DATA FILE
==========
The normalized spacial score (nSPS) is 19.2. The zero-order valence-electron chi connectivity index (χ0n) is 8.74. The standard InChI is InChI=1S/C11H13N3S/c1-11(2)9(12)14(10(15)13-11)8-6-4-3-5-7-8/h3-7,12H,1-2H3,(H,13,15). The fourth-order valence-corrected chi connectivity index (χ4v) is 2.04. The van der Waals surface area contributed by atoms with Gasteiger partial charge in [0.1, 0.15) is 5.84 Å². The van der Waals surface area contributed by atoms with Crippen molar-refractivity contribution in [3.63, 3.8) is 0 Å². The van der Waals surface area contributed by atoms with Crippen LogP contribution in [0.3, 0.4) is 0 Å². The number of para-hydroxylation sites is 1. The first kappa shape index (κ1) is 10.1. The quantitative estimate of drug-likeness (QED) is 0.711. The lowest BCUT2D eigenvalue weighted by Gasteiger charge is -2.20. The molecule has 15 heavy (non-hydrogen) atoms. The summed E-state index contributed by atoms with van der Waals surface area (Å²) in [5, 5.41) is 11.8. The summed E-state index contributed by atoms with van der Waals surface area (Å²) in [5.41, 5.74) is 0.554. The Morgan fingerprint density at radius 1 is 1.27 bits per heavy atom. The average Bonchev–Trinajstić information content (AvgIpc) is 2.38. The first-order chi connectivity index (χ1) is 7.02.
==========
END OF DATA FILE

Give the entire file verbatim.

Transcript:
The normalized spacial score (nSPS) is 19.2. The zero-order valence-electron chi connectivity index (χ0n) is 8.74. The standard InChI is InChI=1S/C11H13N3S/c1-11(2)9(12)14(10(15)13-11)8-6-4-3-5-7-8/h3-7,12H,1-2H3,(H,13,15). The fourth-order valence-corrected chi connectivity index (χ4v) is 2.04. The van der Waals surface area contributed by atoms with Gasteiger partial charge in [0.1, 0.15) is 5.84 Å². The van der Waals surface area contributed by atoms with Crippen molar-refractivity contribution in [3.63, 3.8) is 0 Å². The van der Waals surface area contributed by atoms with Crippen LogP contribution in [0.3, 0.4) is 0 Å². The number of para-hydroxylation sites is 1. The first kappa shape index (κ1) is 10.1. The quantitative estimate of drug-likeness (QED) is 0.711. The lowest BCUT2D eigenvalue weighted by Gasteiger charge is -2.20. The molecule has 15 heavy (non-hydrogen) atoms. The summed E-state index contributed by atoms with van der Waals surface area (Å²) in [5, 5.41) is 11.8. The summed E-state index contributed by atoms with van der Waals surface area (Å²) in [5.41, 5.74) is 0.554. The Morgan fingerprint density at radius 1 is 1.27 bits per heavy atom. The average Bonchev–Trinajstić information content (AvgIpc) is 2.38. The first-order chi connectivity index (χ1) is 7.02.